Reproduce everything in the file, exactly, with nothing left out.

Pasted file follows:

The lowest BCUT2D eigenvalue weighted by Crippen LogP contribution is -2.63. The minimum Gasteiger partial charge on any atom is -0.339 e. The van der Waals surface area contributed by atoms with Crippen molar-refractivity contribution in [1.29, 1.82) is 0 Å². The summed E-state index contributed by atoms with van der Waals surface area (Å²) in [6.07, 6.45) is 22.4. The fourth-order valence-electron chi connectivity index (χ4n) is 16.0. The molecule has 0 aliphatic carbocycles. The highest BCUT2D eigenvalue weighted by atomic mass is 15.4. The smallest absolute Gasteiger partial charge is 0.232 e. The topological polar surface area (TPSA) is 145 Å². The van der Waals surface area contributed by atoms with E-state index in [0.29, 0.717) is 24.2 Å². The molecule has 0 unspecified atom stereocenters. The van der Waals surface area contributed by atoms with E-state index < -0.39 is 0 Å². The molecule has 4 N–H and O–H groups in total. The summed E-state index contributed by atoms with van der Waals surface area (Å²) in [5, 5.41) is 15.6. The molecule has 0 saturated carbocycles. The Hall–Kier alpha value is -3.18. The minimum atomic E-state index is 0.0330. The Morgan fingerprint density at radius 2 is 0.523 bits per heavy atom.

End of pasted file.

The lowest BCUT2D eigenvalue weighted by Crippen LogP contribution is -2.63. The minimum Gasteiger partial charge on any atom is -0.339 e. The van der Waals surface area contributed by atoms with Crippen molar-refractivity contribution in [1.29, 1.82) is 0 Å². The summed E-state index contributed by atoms with van der Waals surface area (Å²) in [6.07, 6.45) is 22.4. The fourth-order valence-electron chi connectivity index (χ4n) is 16.0. The molecule has 0 aliphatic carbocycles. The highest BCUT2D eigenvalue weighted by atomic mass is 15.4. The smallest absolute Gasteiger partial charge is 0.232 e. The topological polar surface area (TPSA) is 145 Å². The van der Waals surface area contributed by atoms with E-state index in [0.29, 0.717) is 24.2 Å². The molecule has 0 unspecified atom stereocenters. The van der Waals surface area contributed by atoms with E-state index < -0.39 is 0 Å². The molecule has 4 N–H and O–H groups in total. The summed E-state index contributed by atoms with van der Waals surface area (Å²) in [5, 5.41) is 15.6. The molecule has 0 saturated carbocycles. The Hall–Kier alpha value is -3.18. The minimum atomic E-state index is 0.0330. The Morgan fingerprint density at radius 2 is 0.523 bits per heavy atom.